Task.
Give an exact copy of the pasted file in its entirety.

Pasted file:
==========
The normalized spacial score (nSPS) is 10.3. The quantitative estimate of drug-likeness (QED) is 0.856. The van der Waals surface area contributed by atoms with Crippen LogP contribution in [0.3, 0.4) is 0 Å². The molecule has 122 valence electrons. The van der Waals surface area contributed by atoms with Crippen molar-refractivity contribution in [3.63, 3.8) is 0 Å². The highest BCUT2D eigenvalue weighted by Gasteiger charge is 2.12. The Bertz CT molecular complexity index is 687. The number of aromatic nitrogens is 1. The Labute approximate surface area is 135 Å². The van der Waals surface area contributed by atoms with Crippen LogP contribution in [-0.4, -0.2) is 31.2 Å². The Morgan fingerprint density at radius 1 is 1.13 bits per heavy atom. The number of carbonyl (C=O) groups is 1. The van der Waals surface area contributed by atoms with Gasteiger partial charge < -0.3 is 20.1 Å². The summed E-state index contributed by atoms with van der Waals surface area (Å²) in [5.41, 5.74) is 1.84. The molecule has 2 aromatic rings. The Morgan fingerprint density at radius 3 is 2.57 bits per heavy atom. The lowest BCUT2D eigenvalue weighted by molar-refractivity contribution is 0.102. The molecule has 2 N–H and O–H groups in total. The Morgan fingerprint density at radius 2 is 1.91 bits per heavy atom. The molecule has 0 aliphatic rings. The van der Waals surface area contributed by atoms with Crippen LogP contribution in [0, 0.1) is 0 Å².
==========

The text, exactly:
The normalized spacial score (nSPS) is 10.3. The quantitative estimate of drug-likeness (QED) is 0.856. The van der Waals surface area contributed by atoms with Crippen LogP contribution in [0.3, 0.4) is 0 Å². The molecule has 122 valence electrons. The van der Waals surface area contributed by atoms with Crippen molar-refractivity contribution in [3.63, 3.8) is 0 Å². The highest BCUT2D eigenvalue weighted by Gasteiger charge is 2.12. The Bertz CT molecular complexity index is 687. The number of aromatic nitrogens is 1. The Labute approximate surface area is 135 Å². The van der Waals surface area contributed by atoms with Crippen LogP contribution in [-0.4, -0.2) is 31.2 Å². The Morgan fingerprint density at radius 1 is 1.13 bits per heavy atom. The number of carbonyl (C=O) groups is 1. The van der Waals surface area contributed by atoms with Gasteiger partial charge < -0.3 is 20.1 Å². The summed E-state index contributed by atoms with van der Waals surface area (Å²) in [5.41, 5.74) is 1.84. The molecule has 2 aromatic rings. The Morgan fingerprint density at radius 3 is 2.57 bits per heavy atom. The lowest BCUT2D eigenvalue weighted by molar-refractivity contribution is 0.102. The molecule has 2 N–H and O–H groups in total. The Morgan fingerprint density at radius 2 is 1.91 bits per heavy atom. The molecule has 0 aliphatic rings. The van der Waals surface area contributed by atoms with Crippen LogP contribution in [0, 0.1) is 0 Å².